but they tell me they are finding new body bags. so yes that would -- i always tell everyone my last shot, and i love acting for whatever amount i know, my lost shot should be on a -- when they say cut, if my life has to go it should be with a cut and okay if possible. >> until then you'll be the bionic man. >> i'm the iron man. actually i have titanium. i'm the titanium man. >> pleasure to have you on. >> next on gps, why $100 bills are a danger to the global economy. really. the plan to banish benjamins and bin ladens. are you powered by protein? we are.
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spoken grammy award together for a spoken album. what did they win for? stars stripes, hammers and sickles. or peter and the wolf. stay tuned and we'll tell you the correct answer. this week's book of the week is the only game in town. how come the global economy is now run largely by unelected central banks? in this highly intelligent analysis the author, respected investor and ceo explains how elected governments are failing in their basic job to take care of the economy and why this might lead to a massive unmanageable crisis. and now for the last look. three years ago the u.s. government released a new $100 bill complete with features like color shifting ink and 3-d security ribbons. this month a study out of
harvard university says we should throw this bill out. you can find the scene in many classic movies. briefcases full of $100 bills. changing hands discreetly in the world. this isn't just the stuff of hollywood. real life criminals use cash to launder money, finance terror and evade taxes. one solution, get rid of the biggest bills like the benjamin franklin. after all it's harder to fly under the radar if you have to exchange your briefcase full of hundreds for a suitcase full of 20s. as the paper points out, $1 million in cash weighs about 22 pounds in $100 bills and is small enough to fit into one briefcase. in $20 bills, $1 million in cash weighs 110 pounds and would fill almost four briefcases and it isn't just u.s. dollars. they recommend getting rid of other large denominations.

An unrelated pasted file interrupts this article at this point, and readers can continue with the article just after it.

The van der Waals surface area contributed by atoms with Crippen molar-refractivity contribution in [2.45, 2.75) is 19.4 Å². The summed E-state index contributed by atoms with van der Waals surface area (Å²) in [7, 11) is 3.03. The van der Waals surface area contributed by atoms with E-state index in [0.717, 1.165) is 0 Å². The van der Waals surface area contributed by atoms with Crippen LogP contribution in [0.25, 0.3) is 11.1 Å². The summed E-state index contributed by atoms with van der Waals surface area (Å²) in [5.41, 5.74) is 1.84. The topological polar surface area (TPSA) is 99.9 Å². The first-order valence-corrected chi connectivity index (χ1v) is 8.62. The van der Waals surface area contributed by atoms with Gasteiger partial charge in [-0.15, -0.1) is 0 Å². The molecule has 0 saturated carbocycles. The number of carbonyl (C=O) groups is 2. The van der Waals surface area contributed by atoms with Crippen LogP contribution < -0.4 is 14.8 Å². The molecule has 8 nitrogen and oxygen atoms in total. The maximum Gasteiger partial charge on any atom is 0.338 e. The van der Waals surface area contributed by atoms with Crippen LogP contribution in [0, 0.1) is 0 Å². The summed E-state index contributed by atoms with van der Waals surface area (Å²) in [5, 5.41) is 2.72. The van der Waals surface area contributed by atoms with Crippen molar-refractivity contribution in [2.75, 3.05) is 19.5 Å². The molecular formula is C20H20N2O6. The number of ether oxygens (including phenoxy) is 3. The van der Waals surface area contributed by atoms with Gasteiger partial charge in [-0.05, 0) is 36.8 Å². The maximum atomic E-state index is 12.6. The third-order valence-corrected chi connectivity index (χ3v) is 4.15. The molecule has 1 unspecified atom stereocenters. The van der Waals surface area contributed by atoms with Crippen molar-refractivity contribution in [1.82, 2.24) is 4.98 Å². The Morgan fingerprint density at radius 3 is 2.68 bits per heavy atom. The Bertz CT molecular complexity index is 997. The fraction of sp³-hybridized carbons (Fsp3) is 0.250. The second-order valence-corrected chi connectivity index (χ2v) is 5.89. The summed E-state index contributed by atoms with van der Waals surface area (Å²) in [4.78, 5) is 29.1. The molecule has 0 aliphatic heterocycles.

larry sommers who directs the center that published the paper and removing existing notes may have gone too far stopping the production of new ones would, quote, make the world a better place. we'll find somewhere in washington to name after you. bill clinton and gorbachev recorded a new version of the classic tail peter and the wolf and wolf tracks which took home the 2003 grammy for best spoken world album for children. president gorbachev narrated it in russian. president clinton narrated part of the story with the help of dramatic music from the russian national orchestra. >> peter and the wolf faced each other motionless.
>> president obama will add to his collection by collaborating with vladimir putin, it would be interesting to see the story the duo would tell together. thank you for being part of the program this week. i will see you next week. happening now in the newsroom. >> i think last night was truly the beginning of the real republican primary. here's where it really begins at this point now. >> i think it's going to be between hilary and myself. >> the only campaign that can beat donald trump and has beaten donald trump is our campaign. >> the truth is for a campaign that started off as a fringe campaign at 3% in the polls we have enormous momentum. >> i understand that voters have questions. i'm going to do my very best to answer those questions. >> all in the newsroom.